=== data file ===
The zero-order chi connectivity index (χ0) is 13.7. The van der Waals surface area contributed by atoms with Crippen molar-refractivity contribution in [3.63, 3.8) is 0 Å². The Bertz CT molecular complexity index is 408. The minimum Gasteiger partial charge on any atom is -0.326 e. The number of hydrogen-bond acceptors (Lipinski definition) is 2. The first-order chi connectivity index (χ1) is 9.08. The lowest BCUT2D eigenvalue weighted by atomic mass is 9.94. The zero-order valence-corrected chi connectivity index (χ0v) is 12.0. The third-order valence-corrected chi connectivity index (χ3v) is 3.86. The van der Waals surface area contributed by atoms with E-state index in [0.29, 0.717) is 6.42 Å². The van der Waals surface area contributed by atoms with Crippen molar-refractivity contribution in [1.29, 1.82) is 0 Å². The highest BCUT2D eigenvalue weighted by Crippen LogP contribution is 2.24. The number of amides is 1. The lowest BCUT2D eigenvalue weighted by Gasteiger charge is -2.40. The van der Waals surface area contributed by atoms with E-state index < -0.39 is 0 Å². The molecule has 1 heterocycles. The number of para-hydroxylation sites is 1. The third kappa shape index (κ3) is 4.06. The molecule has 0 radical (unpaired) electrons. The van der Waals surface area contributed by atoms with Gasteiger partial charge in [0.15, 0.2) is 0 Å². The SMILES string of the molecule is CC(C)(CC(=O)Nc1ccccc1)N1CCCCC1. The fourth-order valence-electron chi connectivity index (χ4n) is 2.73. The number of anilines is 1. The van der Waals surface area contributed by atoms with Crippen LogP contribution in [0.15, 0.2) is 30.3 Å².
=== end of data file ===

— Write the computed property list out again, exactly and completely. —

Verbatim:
The zero-order chi connectivity index (χ0) is 13.7. The van der Waals surface area contributed by atoms with Crippen molar-refractivity contribution in [3.63, 3.8) is 0 Å². The Bertz CT molecular complexity index is 408. The minimum Gasteiger partial charge on any atom is -0.326 e. The number of hydrogen-bond acceptors (Lipinski definition) is 2. The first-order chi connectivity index (χ1) is 9.08. The lowest BCUT2D eigenvalue weighted by atomic mass is 9.94. The zero-order valence-corrected chi connectivity index (χ0v) is 12.0. The third-order valence-corrected chi connectivity index (χ3v) is 3.86. The van der Waals surface area contributed by atoms with E-state index in [0.29, 0.717) is 6.42 Å². The van der Waals surface area contributed by atoms with Crippen molar-refractivity contribution in [1.29, 1.82) is 0 Å². The highest BCUT2D eigenvalue weighted by Crippen LogP contribution is 2.24. The number of amides is 1. The lowest BCUT2D eigenvalue weighted by Gasteiger charge is -2.40. The van der Waals surface area contributed by atoms with E-state index < -0.39 is 0 Å². The molecule has 1 heterocycles. The number of para-hydroxylation sites is 1. The third kappa shape index (κ3) is 4.06. The molecule has 0 radical (unpaired) electrons. The van der Waals surface area contributed by atoms with Gasteiger partial charge in [0.15, 0.2) is 0 Å². The SMILES string of the molecule is CC(C)(CC(=O)Nc1ccccc1)N1CCCCC1. The fourth-order valence-electron chi connectivity index (χ4n) is 2.73. The number of anilines is 1. The van der Waals surface area contributed by atoms with Crippen LogP contribution in [0.15, 0.2) is 30.3 Å².